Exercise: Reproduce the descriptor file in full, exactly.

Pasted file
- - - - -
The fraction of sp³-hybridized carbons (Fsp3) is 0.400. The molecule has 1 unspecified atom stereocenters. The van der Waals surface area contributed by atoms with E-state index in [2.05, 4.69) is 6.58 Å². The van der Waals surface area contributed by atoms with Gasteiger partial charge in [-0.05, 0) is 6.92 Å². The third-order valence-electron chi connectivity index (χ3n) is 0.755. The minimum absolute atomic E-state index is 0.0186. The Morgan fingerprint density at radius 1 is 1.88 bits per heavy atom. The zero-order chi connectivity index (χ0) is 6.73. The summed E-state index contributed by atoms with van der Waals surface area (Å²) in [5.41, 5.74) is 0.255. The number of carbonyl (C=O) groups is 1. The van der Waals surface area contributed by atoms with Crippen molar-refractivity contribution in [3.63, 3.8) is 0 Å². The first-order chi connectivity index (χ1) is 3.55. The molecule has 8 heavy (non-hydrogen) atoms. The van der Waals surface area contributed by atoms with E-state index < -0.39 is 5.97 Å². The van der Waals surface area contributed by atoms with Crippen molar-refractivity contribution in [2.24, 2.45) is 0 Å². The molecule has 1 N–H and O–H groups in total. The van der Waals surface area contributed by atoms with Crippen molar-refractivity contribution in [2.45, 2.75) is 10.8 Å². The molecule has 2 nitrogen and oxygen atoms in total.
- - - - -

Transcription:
The fraction of sp³-hybridized carbons (Fsp3) is 0.400. The molecule has 1 unspecified atom stereocenters. The van der Waals surface area contributed by atoms with E-state index in [2.05, 4.69) is 6.58 Å². The van der Waals surface area contributed by atoms with Gasteiger partial charge in [-0.05, 0) is 6.92 Å². The third-order valence-electron chi connectivity index (χ3n) is 0.755. The minimum absolute atomic E-state index is 0.0186. The Morgan fingerprint density at radius 1 is 1.88 bits per heavy atom. The zero-order chi connectivity index (χ0) is 6.73. The summed E-state index contributed by atoms with van der Waals surface area (Å²) in [5.41, 5.74) is 0.255. The number of carbonyl (C=O) groups is 1. The van der Waals surface area contributed by atoms with Crippen molar-refractivity contribution in [3.63, 3.8) is 0 Å². The first-order chi connectivity index (χ1) is 3.55. The molecule has 8 heavy (non-hydrogen) atoms. The van der Waals surface area contributed by atoms with E-state index < -0.39 is 5.97 Å². The van der Waals surface area contributed by atoms with Crippen molar-refractivity contribution in [2.24, 2.45) is 0 Å². The molecule has 1 N–H and O–H groups in total. The van der Waals surface area contributed by atoms with Crippen molar-refractivity contribution in [2.45, 2.75) is 10.8 Å². The molecule has 2 nitrogen and oxygen atoms in total.